“You see two paths,” she says now, voice low. “Is that correct?” Elwing nods, jerkily, against her. “Two paths, one ending in darkness. The other, drenched in blood. Can you see how it ends?”

Elwing takes a step back, out of her embrace. She licks her lip. “No.” Her voice is tiny. “I can’t.”

Galadriel nods, unsurprised. “Well, then. I suppose the question becomes this: Elwing, do you still have hope?”

Estel, is the word she uses. Hope unfounded, hope that comes from the spirit and not from experience. A light in the darkness, a way forward despite the ghosts behind; the belief that, despite everything, things may yet end well.

Galadriel is no longer sure she can muster it, herself. But despite everything, Elwing is young.

For a long moment, Elwing simply stares at her. The pouch she holds has fallen open a little, and the light that escapes reflects off her face, making her eyes shine until this slip of a girl could have been born in Valinor during the Years of the Trees. But no child of Valinor ever looked so haunted.

Finally, she drops her gaze, draws the pouch firmly closed, and Galadriel knows that the seas beneath Sirion will not be blessed by Laurelin and Telperion’s light tonight. Elwing has hope, and so the dark path has been averted once more.

But Galadriel, with her own gifts of foresight, has the terrible feeling that the blood of Doriath is not the last that will be spilled on the other.


Time passes.

Elwing grows like a weed among the marshes of Sirion, quicker than an Elf yet slower than a Man. Eärendil does, too, keeping apace with her – the only child in the settlement to do so. At first, this is helpful because it ensures he can still keep up with her adventures, neither outgrowing the other. After they reach their adult height, however, Elwing gains a whole new appreciation for Earendil’s body.

Their wedding is a quiet ceremony, Elwing in a plain blue gown, the gulls crying overhead as the sun glitters off the ocean. She does not wear the Silmaril.

Elrond and Elros are blessings unlooked-for, born in that time of grief after it became clear no news would come from the West of Idril and Tuor. Elwing holds her sons in arms, marvels at their perfect tiny hands, their wide grey eyes, their thatches of dark hair, and feels as if she could burst with love. For the first time since Doriath, she feels the hole in her heart where her family once was begin to heal.

And still, she has the dreams.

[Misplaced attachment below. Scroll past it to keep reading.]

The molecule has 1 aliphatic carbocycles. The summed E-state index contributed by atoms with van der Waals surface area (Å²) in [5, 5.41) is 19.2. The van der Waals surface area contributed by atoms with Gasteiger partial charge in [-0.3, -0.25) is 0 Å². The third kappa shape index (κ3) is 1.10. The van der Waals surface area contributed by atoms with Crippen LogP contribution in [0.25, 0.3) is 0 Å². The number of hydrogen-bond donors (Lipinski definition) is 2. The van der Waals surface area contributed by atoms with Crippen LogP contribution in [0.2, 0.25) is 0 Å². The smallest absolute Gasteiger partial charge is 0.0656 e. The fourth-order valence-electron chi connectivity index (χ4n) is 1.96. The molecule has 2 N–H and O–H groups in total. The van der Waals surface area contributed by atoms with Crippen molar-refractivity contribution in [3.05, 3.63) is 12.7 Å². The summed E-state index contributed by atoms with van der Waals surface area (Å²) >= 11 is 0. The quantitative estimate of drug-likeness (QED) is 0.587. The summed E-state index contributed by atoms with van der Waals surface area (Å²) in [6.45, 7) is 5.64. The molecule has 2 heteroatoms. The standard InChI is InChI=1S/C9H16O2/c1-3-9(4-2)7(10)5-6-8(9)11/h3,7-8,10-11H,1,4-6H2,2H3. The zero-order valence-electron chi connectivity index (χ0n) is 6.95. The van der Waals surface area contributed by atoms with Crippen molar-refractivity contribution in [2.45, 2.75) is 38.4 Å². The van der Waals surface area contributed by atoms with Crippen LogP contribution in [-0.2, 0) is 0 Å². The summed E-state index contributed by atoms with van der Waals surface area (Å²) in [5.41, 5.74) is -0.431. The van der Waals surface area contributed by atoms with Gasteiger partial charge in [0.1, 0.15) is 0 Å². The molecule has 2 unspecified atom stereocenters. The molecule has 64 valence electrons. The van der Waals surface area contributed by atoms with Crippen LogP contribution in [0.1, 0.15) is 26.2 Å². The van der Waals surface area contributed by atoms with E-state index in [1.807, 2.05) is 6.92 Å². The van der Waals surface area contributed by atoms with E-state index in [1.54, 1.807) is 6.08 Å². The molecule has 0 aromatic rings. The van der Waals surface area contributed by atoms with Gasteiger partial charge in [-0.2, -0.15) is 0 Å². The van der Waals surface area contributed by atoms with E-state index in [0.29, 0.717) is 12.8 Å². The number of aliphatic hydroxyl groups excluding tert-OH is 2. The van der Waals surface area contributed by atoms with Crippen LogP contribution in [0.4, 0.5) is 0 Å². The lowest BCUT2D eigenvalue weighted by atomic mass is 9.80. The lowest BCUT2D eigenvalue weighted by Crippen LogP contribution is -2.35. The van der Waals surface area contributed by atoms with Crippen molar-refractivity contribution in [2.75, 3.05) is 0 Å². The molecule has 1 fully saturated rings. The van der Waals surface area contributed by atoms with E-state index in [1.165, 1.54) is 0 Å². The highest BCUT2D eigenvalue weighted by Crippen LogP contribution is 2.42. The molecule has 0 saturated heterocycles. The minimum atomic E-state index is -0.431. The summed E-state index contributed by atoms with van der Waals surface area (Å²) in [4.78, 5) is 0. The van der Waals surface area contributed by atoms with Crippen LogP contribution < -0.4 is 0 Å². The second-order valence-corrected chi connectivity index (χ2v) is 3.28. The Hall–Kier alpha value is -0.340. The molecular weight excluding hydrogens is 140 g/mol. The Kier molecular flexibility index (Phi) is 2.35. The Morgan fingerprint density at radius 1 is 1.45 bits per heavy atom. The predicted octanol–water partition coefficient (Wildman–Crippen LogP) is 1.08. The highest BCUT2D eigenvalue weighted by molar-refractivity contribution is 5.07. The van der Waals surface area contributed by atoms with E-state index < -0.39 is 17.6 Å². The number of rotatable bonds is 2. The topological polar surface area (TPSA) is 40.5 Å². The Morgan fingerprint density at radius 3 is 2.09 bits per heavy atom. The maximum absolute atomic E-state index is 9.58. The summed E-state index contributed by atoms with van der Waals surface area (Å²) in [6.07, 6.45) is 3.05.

Maedhros’ letter comes when her sons are six. Exactly as old, she thinks bleakly, as her brothers were when Doriath fell. Elwing wonders if that is intentional.

Of course, there is no need to deliberate as to her response – no need to think on her refusal. Elwing made her decision long ago, standing on the cliffs above Sirion.

To her great surprise, the news that she will be keeping the Silmaril is not met with an uproar. Apparently, she learns, word spread despite her best efforts, and the people of Sirion hold the Silmaril responsible for the fortune they have had here. The storms that miss them, the good fishing year after year, the mere fact that they have not yet been overrun with Balrogs and dragons – the Silmaril, apparently, is to thank.

Elwing still remembers listening at the door, those long-ago days when Maedhros sent a messenger to Doriath. They are some of the last memories she has of her parents, so she has struggled to hold onto every detail. Now, Mother’s voice rings in her memory. The Silmaril is a shiny rock. I try not to get too attached to shiny rocks.

Somehow, she cannot help but think less of her people.

From there, the way things go are dreamlike. Elwing orders the defenses shored up, evacuations arranged, with the vague feeling that she is following a script. Elros and Elrond are to be on the first ship to Balar. Elwing can feel the doom that hangs about her, knows (unlike her parents) that just because she follows her foresight does not mean that she will be saved. But she will not, will not let her children be caught up in it.

This is where the dream turns to nightmare, because that night the storms start.

The attack comes on the first clear day, weeks before they’d expected it. The defenders at the gate – too few, taken by surprise – are quickly overrun, and as Elwing hears the fighting enter Sirion proper she prays as she has never prayed before that her children will be safe.

Elwing cannot go to find them. Elwing has another road to walk.

The path up the cliffs is familiar as it has never been, the cries of the gulls those that echoed in her ears long before she ever came to Sirion. This is it, this is the end, and every step she takes she has foreseen in dreams upon dreams ever since she can remember.

Elwing stands upon the cliff as Maedhros approaches and she is so very, very afraid.

“Give me the jewel, Elwing,” he croaks, and blood stains his hands, his sword, and his eyes are like a tormented beast’s.

She has hated him since she knew what hate was, but now, looking at him, Elwing feels a sudden burst of pity. Because unknown to him, he never had a chance. The decision was made in this same spot, years ago – the decision was made in Doriath, by her parents, even if they did not know what would follow.

Elwing’s path is born from nightmares and half-drowned in blood, but still there is hope of light at the end.

Give me the jewel!

“No,” says Elwing, and turns. And jumps.

And flies.